* Offensive line: Even more disappointing was the Ram offensive line. None of the linemen played well, and the line was a big reason for the offense's DREAD zone problems. On the first drive, from the Seattle 15, Adam Timmerman pulls but gets pushed backward by the LB (oh, that's weak), so there's no hole for Jackson, and after Andy McCollum whiffs on his block, Steven can't cut back, either; loss of one. On the 3rd-down Curtis drop, McCollum couldn't handle the blitzing LB, forcing a quick throw. The next drive, Alex Barron bogged the Rams down with a false start, then got beat by Bryce Fisher to mess up the timing of a long pass for Bruce. The Rams gave up all three of their sacks in the third quarter. They settled for a FG after Bryce Fisher beat Barron and forced Bulger to step up and into Rocky Bernard. The next possession, Claude Terrell and Jackson got crossed up on who should pick up blitzing LB Leroy Hill, who dropped Bulger at the Rams' 3. They settled for a FG again the next drive. After penalties by Barron and Rex Tucker (replacing an ineffective Terrell) erased a Manu TD, Jackson got them a 1st-and-goal at the 10. But then, Timmerman couldn't stop Bernard from stuffing Faulk for no gain on a draw, and he couldn't stop Lofa Tatupu from blitzing Bulger for a sack the next play. You'd think this line would have showed better with a week off. Instead, Orlando Pace had his hands full with Grant Wistrom's speed rushes, Barron, who's probably not getting as much help as he got early on, regressed to John St. Clair-level, Terrell was just lost, I guess, and Timmerman, though he can be proud of the good years he’s given the Rams, played like he's well beyond his prime. A team strength two weeks ago looks like a mess again.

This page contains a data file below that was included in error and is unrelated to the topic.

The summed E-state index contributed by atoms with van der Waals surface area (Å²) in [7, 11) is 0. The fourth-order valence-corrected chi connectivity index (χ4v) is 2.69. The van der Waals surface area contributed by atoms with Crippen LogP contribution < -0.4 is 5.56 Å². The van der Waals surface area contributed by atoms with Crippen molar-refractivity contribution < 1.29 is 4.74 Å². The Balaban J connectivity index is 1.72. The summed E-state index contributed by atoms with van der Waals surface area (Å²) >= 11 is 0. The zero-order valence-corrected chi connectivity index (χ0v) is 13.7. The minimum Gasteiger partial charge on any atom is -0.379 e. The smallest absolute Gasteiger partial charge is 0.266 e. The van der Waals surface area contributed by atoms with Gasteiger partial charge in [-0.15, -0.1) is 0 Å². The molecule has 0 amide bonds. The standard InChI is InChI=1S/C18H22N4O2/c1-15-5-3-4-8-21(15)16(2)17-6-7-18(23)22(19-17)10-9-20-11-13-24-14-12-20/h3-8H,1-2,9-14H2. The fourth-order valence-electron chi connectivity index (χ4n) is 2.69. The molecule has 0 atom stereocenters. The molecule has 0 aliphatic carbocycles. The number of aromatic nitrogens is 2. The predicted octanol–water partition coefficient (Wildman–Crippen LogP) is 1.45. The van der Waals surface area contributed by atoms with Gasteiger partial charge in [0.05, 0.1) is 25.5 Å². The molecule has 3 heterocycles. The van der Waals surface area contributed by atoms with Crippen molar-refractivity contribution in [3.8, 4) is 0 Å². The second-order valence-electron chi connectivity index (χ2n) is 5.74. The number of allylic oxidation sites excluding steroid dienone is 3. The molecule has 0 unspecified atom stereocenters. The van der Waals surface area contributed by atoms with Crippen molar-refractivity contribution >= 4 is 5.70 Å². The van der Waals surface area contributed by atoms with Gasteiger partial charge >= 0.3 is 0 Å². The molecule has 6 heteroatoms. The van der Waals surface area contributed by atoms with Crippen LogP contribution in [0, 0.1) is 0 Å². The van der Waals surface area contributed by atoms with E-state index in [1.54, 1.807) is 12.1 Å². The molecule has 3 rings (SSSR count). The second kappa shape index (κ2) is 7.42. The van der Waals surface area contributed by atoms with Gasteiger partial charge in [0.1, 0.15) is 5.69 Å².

* Defensive line/LB: The Ram run defense looked promising early, holding Shaun Alexander to 14 yards his first 6 rushes. The front seven did a nice job both stringing out his runs and protecting against the cutback. Pisa Tinoisamoa stuffed Alexander quite a few times on the day and led the team in tackles with 10. Third-down blitzing by Pisa and Adam Archuleta helped shut down the first couple of Seattle drives. But all heck broke loose after the Rams’ failed fake FG. Alexander, en route to 165 yards and 3 TDs for the day, breaks off for 21 after Chris Claiborne (1 TACKLE) couldn’t fill the hole. Matt Hasselbeck gets no pressure before tossing a 47-yard bomb, and Alexander finishes off the drive by breaking Mike Furrey’s ankle tackle for a 6-yard TD. After allowing a Seahawk FG, the Ram defense appeared to turn the tide right after halftime, as Dexter Coakley fielded a ricochet off of Ryan Hannam for an INT. The Rams only tacked on three points, though, and the defense was done after that. Alexander answered the FG with a 37-yard blast, as Tyoka Jackson and Ryan Pickett blew tackles at the line, and Furrey flopped on a shirttail tackle downfield. From the Ram 4, Alexander ran away from a blitz for a TD, as Pickett was easily driven aside, and whatever Coakley’s doing for this defense, it’s not filling holes against the run. The defensive line had a very quiet game, missing too many tackles and putting too little pressure on Hasselbeck (as in, NO sacks). Seattle went up 24-6 in the third thanks to a lousy offside call against Pisa, but the defense held a couple of times to help the Rams pull within 24-16. But at that point, they couldn’t shut Seattle down when they most needed to, as the Seahawks chewed six minutes off the clock and put the game away. Alexander got 10 thanks to a blown Anthony Hargrove tackle. On 3rd-and-8 near midfield, Leonard Little showed up for the first time all day, but it’s to commit an offsides penalty. Seattle converted the 3rd-and-3, and Alexander confounded the Rams one last time with a 17-yard TD, as Brandon Green was held/pancaked, and Travis Fisher gave up on the play with a half-assed wave that irritated me to no end. Despite Alexander’s big day, neither the run nor the pass was the key for Seattle today; the Rams couldn’t stop either one.